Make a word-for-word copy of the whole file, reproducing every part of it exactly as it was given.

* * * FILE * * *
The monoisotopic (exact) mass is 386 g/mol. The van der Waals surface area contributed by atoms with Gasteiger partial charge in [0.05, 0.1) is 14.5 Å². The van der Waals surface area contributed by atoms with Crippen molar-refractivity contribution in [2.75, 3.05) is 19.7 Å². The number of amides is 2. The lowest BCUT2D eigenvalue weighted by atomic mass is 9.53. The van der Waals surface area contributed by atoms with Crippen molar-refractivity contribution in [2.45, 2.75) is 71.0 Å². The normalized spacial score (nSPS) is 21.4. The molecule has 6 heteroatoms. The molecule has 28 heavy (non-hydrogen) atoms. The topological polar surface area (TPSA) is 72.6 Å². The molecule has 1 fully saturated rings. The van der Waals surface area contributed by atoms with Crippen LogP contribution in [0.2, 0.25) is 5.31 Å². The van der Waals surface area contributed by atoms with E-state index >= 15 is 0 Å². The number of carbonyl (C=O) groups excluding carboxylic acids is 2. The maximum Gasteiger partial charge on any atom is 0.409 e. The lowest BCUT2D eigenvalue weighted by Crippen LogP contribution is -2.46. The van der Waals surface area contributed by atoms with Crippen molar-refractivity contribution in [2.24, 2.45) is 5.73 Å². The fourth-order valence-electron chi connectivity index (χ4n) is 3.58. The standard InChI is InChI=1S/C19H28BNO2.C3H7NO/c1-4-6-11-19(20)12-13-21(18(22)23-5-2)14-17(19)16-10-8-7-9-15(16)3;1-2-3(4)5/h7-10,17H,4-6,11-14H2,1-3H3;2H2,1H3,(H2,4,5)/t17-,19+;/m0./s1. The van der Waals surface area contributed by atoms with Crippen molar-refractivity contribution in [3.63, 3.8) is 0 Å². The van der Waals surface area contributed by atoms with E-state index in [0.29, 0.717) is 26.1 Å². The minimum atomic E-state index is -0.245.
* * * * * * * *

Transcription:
The monoisotopic (exact) mass is 386 g/mol. The van der Waals surface area contributed by atoms with Gasteiger partial charge in [0.05, 0.1) is 14.5 Å². The van der Waals surface area contributed by atoms with Crippen molar-refractivity contribution in [2.75, 3.05) is 19.7 Å². The number of amides is 2. The lowest BCUT2D eigenvalue weighted by atomic mass is 9.53. The van der Waals surface area contributed by atoms with Crippen molar-refractivity contribution in [2.45, 2.75) is 71.0 Å². The normalized spacial score (nSPS) is 21.4. The molecule has 6 heteroatoms. The molecule has 28 heavy (non-hydrogen) atoms. The topological polar surface area (TPSA) is 72.6 Å². The molecule has 1 fully saturated rings. The van der Waals surface area contributed by atoms with Crippen LogP contribution in [0.2, 0.25) is 5.31 Å². The van der Waals surface area contributed by atoms with E-state index >= 15 is 0 Å². The number of carbonyl (C=O) groups excluding carboxylic acids is 2. The maximum Gasteiger partial charge on any atom is 0.409 e. The lowest BCUT2D eigenvalue weighted by Crippen LogP contribution is -2.46. The van der Waals surface area contributed by atoms with Crippen molar-refractivity contribution in [2.24, 2.45) is 5.73 Å². The fourth-order valence-electron chi connectivity index (χ4n) is 3.58. The standard InChI is InChI=1S/C19H28BNO2.C3H7NO/c1-4-6-11-19(20)12-13-21(18(22)23-5-2)14-17(19)16-10-8-7-9-15(16)3;1-2-3(4)5/h7-10,17H,4-6,11-14H2,1-3H3;2H2,1H3,(H2,4,5)/t17-,19+;/m0./s1. The van der Waals surface area contributed by atoms with Crippen molar-refractivity contribution in [3.63, 3.8) is 0 Å². The van der Waals surface area contributed by atoms with E-state index in [0.29, 0.717) is 26.1 Å². The minimum atomic E-state index is -0.245.